Oxygen is too chemically reactive to remain a free element in air without being continuously replenished by the photosynthetic action of living organisms. Another form of oxygen, ozone absorbs ultraviolet UVB radiation and the high-altitude ozone layer helps protect the biosphere from ultraviolet radiation. However, ozone present at the surface is a byproduct of thus a pollutant. Oxygen was isolated by Michael Sendivogius before 1604, but it is believed that the element was discovered independently by Carl Wilhelm Scheele, in Uppsala, in 1773 or earlier, Joseph Priestley in Wiltshire, in 1774. Priority is given for Priestley because his work was published first. Priestley, called oxygen "dephlogisticated air", did not recognize it as a chemical element; the name oxygen was coined in 1777 by Antoine Lavoisier, who first recognized oxygen as a chemical element and characterized the role it plays in combustion. Common uses of oxygen include production of steel and textiles, brazing and cutting of steels and other metals, rocket propellant, oxygen therapy, life support systems in aircraft, submarines and diving.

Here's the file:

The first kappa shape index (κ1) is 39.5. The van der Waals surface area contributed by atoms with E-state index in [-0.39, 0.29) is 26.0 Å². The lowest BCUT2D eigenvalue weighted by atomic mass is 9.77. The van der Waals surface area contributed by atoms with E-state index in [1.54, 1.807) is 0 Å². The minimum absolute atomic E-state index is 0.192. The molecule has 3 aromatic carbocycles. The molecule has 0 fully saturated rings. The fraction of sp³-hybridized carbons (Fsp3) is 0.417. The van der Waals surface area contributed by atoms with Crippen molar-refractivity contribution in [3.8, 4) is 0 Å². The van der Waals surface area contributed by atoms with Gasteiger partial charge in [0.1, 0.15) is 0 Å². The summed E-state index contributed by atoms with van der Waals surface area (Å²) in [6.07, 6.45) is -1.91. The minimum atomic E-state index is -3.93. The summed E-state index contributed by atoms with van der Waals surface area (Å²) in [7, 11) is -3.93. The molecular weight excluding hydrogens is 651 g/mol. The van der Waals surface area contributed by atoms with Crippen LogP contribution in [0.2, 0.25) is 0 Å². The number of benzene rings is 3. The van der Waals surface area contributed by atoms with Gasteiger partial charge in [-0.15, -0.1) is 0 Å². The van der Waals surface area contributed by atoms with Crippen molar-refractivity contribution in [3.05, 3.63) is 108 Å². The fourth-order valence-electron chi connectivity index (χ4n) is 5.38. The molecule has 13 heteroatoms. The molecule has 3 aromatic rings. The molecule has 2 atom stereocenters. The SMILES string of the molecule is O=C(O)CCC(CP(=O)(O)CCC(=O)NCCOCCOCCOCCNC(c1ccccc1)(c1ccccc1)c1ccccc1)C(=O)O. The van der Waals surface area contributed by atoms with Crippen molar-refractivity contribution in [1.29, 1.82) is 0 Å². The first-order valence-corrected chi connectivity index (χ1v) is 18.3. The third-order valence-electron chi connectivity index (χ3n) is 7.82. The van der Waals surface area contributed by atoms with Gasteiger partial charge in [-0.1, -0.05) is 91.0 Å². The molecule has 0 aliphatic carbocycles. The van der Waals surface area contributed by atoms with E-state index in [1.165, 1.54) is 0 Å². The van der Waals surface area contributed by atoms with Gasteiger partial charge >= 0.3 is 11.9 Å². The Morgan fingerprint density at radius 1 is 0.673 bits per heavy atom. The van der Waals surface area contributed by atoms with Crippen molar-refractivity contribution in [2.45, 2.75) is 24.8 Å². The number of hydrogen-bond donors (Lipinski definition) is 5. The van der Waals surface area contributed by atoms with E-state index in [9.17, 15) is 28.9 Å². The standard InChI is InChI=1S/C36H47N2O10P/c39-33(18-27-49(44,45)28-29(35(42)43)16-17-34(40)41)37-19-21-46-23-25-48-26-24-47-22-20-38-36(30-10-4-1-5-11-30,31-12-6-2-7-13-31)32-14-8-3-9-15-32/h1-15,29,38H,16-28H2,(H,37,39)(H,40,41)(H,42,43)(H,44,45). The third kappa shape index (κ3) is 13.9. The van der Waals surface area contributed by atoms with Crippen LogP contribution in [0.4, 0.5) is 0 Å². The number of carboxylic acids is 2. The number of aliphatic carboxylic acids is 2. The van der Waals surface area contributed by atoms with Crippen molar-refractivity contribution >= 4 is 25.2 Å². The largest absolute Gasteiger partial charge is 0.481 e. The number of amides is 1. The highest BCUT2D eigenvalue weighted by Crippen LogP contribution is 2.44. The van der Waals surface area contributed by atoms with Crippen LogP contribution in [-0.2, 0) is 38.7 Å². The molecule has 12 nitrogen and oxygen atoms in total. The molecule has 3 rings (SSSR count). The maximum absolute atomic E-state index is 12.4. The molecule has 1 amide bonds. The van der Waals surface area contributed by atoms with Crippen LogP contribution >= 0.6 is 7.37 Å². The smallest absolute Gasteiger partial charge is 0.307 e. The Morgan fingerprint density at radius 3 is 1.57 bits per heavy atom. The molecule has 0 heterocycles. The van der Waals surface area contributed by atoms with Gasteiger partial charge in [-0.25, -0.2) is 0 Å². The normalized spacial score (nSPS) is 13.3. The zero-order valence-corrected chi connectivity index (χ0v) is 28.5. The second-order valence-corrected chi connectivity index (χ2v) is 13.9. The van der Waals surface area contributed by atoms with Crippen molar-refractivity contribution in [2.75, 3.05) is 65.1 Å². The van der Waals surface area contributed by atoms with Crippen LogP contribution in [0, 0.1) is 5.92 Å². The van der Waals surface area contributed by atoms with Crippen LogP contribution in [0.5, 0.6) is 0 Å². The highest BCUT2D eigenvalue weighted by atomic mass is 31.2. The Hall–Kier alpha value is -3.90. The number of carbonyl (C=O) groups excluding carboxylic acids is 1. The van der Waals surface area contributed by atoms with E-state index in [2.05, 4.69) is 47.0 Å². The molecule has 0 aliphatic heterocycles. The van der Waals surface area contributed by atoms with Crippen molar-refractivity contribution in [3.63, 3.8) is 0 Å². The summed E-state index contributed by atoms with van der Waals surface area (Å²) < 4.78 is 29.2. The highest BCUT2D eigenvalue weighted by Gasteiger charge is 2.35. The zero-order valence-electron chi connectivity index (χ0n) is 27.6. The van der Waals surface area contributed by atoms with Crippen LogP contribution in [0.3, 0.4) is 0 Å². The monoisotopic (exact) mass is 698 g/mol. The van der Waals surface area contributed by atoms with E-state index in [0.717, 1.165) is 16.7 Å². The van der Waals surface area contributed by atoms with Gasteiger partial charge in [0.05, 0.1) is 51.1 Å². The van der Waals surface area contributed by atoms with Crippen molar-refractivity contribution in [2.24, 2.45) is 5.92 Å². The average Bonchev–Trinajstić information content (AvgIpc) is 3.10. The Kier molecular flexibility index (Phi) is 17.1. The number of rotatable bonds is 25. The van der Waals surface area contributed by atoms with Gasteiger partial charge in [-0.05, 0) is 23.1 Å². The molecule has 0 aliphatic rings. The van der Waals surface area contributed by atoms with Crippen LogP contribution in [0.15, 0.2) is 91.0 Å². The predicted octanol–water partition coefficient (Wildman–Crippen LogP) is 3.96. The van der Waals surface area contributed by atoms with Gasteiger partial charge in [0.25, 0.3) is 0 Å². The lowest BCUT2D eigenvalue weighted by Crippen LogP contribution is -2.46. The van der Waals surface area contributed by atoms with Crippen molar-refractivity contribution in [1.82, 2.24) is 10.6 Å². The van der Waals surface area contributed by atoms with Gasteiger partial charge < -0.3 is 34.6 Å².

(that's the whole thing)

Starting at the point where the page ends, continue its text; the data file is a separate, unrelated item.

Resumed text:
One of the first known experiments on the relationship between combustion and air was conducted by the 2nd century BCE Greek writer on mechanics, Philo of Byzantium. In his work Pneumatica, Philo observed that inverting a vessel over a burning candle and surrounding the vessel's neck with water resulted in some water rising into the neck. Philo incorrectly surmised that parts of the air in the vessel were converted into the classical element fire and thus were able to escape through pores in the glass. Many centuries Leonardo da Vinci built on Philo's work by observing that a portion of air is consumed during combustion and respiration. In the late 17th century, Robert Boyle proved. English chemist John Mayow refined this work by showing that fire requires only a part of air that he called spiritus nitroaereus. In one experiment, he found that placing either a mouse or a lit candle in a closed container over water caused the water to rise and replace one-fourteenth of the air's volume before extinguishing the subjects.